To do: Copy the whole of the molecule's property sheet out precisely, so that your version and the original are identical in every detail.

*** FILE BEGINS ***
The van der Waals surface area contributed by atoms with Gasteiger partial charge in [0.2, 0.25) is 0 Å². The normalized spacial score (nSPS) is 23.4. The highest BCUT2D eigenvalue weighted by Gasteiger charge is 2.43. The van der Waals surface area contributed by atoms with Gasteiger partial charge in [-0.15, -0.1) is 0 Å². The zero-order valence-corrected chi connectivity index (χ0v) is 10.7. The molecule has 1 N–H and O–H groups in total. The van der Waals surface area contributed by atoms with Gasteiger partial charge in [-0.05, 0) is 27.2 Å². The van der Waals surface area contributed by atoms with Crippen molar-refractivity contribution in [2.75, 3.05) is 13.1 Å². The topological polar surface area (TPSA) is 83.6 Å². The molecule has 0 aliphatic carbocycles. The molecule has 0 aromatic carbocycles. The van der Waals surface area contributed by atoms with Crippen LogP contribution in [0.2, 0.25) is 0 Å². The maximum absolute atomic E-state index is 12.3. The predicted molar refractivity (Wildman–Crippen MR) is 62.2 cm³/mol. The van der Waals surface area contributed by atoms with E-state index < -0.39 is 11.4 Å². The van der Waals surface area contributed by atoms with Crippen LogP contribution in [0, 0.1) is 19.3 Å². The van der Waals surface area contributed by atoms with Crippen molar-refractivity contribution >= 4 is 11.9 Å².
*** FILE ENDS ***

The van der Waals surface area contributed by atoms with Gasteiger partial charge in [0.2, 0.25) is 0 Å². The normalized spacial score (nSPS) is 23.4. The highest BCUT2D eigenvalue weighted by Gasteiger charge is 2.43. The van der Waals surface area contributed by atoms with Gasteiger partial charge in [-0.15, -0.1) is 0 Å². The zero-order valence-corrected chi connectivity index (χ0v) is 10.7. The molecule has 1 N–H and O–H groups in total. The van der Waals surface area contributed by atoms with Gasteiger partial charge in [-0.05, 0) is 27.2 Å². The van der Waals surface area contributed by atoms with Crippen molar-refractivity contribution in [2.75, 3.05) is 13.1 Å². The topological polar surface area (TPSA) is 83.6 Å². The molecule has 0 aliphatic carbocycles. The molecule has 0 aromatic carbocycles. The van der Waals surface area contributed by atoms with Crippen LogP contribution in [0.2, 0.25) is 0 Å². The maximum absolute atomic E-state index is 12.3. The predicted molar refractivity (Wildman–Crippen MR) is 62.2 cm³/mol. The van der Waals surface area contributed by atoms with E-state index < -0.39 is 11.4 Å². The van der Waals surface area contributed by atoms with Crippen LogP contribution in [0, 0.1) is 19.3 Å². The van der Waals surface area contributed by atoms with Crippen molar-refractivity contribution >= 4 is 11.9 Å².